The Forsaken (The Forsaken #1)-Lisa M. Stasse
Rating: 3.5/5 stars
As an obedient orphan of the U.N.A. (the super-country that was once Mexico, the U.S., and Canada), Alenna learned at an early age to blend in and be quiet—having your parents taken by the police will do that to a girl. But Alenna can’t help but stand out when she fails a test that all sixteen-year-olds have to take: The test says she has a high capacity for brutal violence, and so she is sent to The Wheel, an island where all would-be criminals end up.
The life expectancy of prisoners on The Wheel is just two years, but with dirty, violent, and chaotic conditions, the time seems a lot longer as Alenna is forced to deal with civil wars for land ownership and machines that snatch kids out of their makeshift homes. Desperate, she and the other prisoners concoct a potentially fatal plan to flee the island. Survival may seem impossible, but Alenna is determined to achieve it anyway. (Description from Goodreads)
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Dystopian novels have had a lot of press lately – there are a lot more YA books popping up on the market and each one tires to be fiercer than the next, to gain the upper hand. ‘The Forsaken’ is no different, mixing action and near-death escapes to bring about an interesting start to a new series.
Alenna Shawcross has had a tough life – she grew up in a state orphanage all because her parents were deemed criminals and taken into custody – not the best way to end your childhood. But when she finally reaches the age of 16 and must take the nation-wide criminal test and fails; her life takes another dive. I had mixed feelings about Alenna, mostly because of cover expectations. The Australian cover is so powerful; you imagine Alenna is a super fierce and active young woman; that she's pretty skilled with a bow - that nothing can stand in her way, but in actual fact she took quite a while to get to that stage. After failing the criminal test and being sent to Alpha Island One (where all teens are sent for failing), Alenna struggles to adapt to the “survivor” lifestyle; she can’t fight, but doesn’t want to be a pacifist like some of the other islanders. I didn’t like that Alenna took so long to find her feet. For a book that’s all about surviving and fighting, I really wanted her to harden-up faster. But she did get there, and it was fun to see her stand up for what she wanted and believed in by the end.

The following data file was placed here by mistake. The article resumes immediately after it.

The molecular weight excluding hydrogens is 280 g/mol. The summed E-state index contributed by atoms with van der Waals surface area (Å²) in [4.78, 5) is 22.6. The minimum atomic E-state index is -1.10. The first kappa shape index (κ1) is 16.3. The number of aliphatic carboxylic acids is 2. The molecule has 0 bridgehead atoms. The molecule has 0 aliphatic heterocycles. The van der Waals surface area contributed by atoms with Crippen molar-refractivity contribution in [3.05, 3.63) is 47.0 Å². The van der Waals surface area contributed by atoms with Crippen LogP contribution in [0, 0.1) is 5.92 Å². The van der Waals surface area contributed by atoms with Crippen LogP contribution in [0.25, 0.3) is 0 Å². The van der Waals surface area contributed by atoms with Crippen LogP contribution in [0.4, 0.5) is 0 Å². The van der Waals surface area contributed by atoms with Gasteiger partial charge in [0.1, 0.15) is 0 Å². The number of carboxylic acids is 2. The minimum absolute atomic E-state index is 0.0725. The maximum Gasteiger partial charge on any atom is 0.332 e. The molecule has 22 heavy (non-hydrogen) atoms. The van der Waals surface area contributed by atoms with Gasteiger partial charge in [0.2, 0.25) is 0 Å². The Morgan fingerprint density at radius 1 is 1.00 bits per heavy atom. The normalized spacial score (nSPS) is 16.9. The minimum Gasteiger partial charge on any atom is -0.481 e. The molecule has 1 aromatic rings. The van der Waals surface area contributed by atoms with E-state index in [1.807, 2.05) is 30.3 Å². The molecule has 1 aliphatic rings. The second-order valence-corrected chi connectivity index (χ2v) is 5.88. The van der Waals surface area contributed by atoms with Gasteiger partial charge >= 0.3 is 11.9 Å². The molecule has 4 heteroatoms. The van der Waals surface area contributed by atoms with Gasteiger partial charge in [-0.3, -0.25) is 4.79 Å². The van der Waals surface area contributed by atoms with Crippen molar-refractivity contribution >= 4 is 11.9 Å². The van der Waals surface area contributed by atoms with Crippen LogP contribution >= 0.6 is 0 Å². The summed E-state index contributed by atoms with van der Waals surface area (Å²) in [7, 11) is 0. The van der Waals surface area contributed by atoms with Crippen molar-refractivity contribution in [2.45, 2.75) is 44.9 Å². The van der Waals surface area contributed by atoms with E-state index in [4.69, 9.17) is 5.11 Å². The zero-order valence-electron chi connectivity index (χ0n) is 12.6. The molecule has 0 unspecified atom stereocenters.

I really liked the way the island was broken up into three sections; although not equal sections. The blue – Alenna’s section – which is full of villagers who are trying to survive as best they can; the orange sections, where the “drones” live - mindless teens who blindly follow the orders of “The Monk” as though he is their god; and the grey section, a cold and uncharted section that seems to hold answers to the teens’ escape. I really liked this dynamic – the way, despite being randomly sent to the island for not following the same order back home, those exiled still attempted to form their own type of civilisation – it was all very ‘Lord of the Flies’: stranded teens running amuck on an island!
I thought the world itself was pretty interesting. The countries we know had been restructured, but names were still similar and old living situations were still known; so it wasn’t set too far into the future. Government control is strong in the US-equivalent state, with all members of society trained to think the same; any deviation was a sign of free thinkers and often led to criminal test failure. I would have liked to see and experience more of this world, but since we were following Alenna’s path and she was unaware of the government’s internal structure, we missed out on that insight. But maybe we’ll see more in future books.
The end of the book picked up the action and movement that was missing from the start. The search for an escape takes over everyone’s thoughts and Alenna is given the chance to show off her fierce side. I’ll be interested to see where the story goes next.
(Originally posted on Goodreads)